“Any [fossil fuel firm’s] climate scenario that is aligned with a 1.5°C temperature pathway should outline how it will be winding down production – not expanding – by the end of this decade. Including oil and gas via oil sands and blue hydrogen undermines what a transition label should actually represent.” 

The proposed transition label is conditional on fossil fuel projects having well-defined lifespans approximately proportionate to the expected decline in global demand, explained Barbara Zvan, President and CEO of the University Pension Plan Ontario (UPP). She also led SFAC’s taxonomy expert group.  

“We still need gas for a period of time, but that demand needs to come down as part of Canada meeting its decarbonisation targets,” Zvan said, noting that oil and gas projects will only qualify for the transition label if they can demonstrate how those aforementioned technologies are resulting in significant greenhouse gas (GHG) reductions across assets.  

“Looking beyond the label, the proposal also outlines the importance of providing supporting evidence and information of the risks relative to each label,” she said.  

One of the next steps for the development of the taxonomy will be to develop a methodology and criteria to differentiate between eligible green and transition projects according to their relative transition opportunities and risks.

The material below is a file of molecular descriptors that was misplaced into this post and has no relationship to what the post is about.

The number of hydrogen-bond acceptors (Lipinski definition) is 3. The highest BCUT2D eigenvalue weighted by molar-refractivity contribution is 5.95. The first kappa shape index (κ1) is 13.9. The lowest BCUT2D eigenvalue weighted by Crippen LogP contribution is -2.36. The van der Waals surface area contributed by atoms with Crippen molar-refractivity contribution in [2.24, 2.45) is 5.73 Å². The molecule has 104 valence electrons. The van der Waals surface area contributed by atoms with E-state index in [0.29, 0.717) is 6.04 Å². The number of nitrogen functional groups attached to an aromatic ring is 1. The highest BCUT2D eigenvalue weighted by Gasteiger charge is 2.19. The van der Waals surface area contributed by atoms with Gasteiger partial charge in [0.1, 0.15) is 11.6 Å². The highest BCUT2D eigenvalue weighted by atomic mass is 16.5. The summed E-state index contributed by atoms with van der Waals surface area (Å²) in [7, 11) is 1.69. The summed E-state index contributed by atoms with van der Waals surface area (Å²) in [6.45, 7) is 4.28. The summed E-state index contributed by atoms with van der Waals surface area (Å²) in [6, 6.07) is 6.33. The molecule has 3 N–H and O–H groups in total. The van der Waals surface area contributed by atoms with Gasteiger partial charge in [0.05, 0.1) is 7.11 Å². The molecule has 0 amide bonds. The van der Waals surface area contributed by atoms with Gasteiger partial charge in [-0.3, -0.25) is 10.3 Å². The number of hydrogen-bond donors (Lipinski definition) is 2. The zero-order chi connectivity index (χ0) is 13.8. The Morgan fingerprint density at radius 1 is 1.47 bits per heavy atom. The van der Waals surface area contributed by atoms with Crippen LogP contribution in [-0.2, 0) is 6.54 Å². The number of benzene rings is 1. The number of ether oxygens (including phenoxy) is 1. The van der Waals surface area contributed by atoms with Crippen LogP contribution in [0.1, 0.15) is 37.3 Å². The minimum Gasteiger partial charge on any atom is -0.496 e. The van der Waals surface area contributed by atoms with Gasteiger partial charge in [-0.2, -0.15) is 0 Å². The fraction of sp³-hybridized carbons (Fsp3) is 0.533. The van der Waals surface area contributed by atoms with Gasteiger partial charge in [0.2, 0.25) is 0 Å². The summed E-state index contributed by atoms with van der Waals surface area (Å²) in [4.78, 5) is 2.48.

“The concerns [around CCUS and blue hydrogen] are legitimate, and it’s important that we keep them in mind, but my biggest concern is that we risk letting perfect become the enemy of the good,” said Roger Beauchemin, President and CEO at privately-owned investment management firm Addenda Capital. Beauchemin is also Chair of the Responsible Investment Association (RIA) 

“We just need to get on with it,” he said, adding that the taxonomy is a living document that can be refined and updated over time. 

Potholes in the transition pathway 

Both Segal and Scott also voiced their concerns about the leading role of financial institutions in the development of the draft taxonomy.  

Members of SFAC include some of the region’s largest asset owners, such as UPP, Ontario Teachers’ Pension Plan and Canada Pension Plan Investment Board.  

“A number of [SFAC] members are likely invested in oil and gas companies, so there’s a conflict of interest,” Scott said, adding that it’s “very inappropriate for them to set the rules on what is or isn’t a green asset”.  

UPP’s Zvan countered that the taxonomy was developed with research support from the likes of the Canadian Climate Institute and the Institute for Sustainable Finance 

“It has not just been the finance sector involved [in the taxonomy work],” Zvan told ESG Investor 

“We hosted roundtables featuring independent groups and ensured we did much broader engagement with stakeholders.  

“This first phase has been about ensuring alignment with the financial community because the first attempt by the CSA didn’t succeed.” 

A joint federal government-financial industry governance council will be established to review the draft and finalise the details with independent standard-setting bodies.  

“What we now need are the government voices, the NGO voices, and the Indigenous voices,” said Beauchemin. 

“Canada finally has a taxonomy. The road is open. Although it may not be paved the way everyone wants, and it may have a couple of potholes, at least we’re now moving forward.”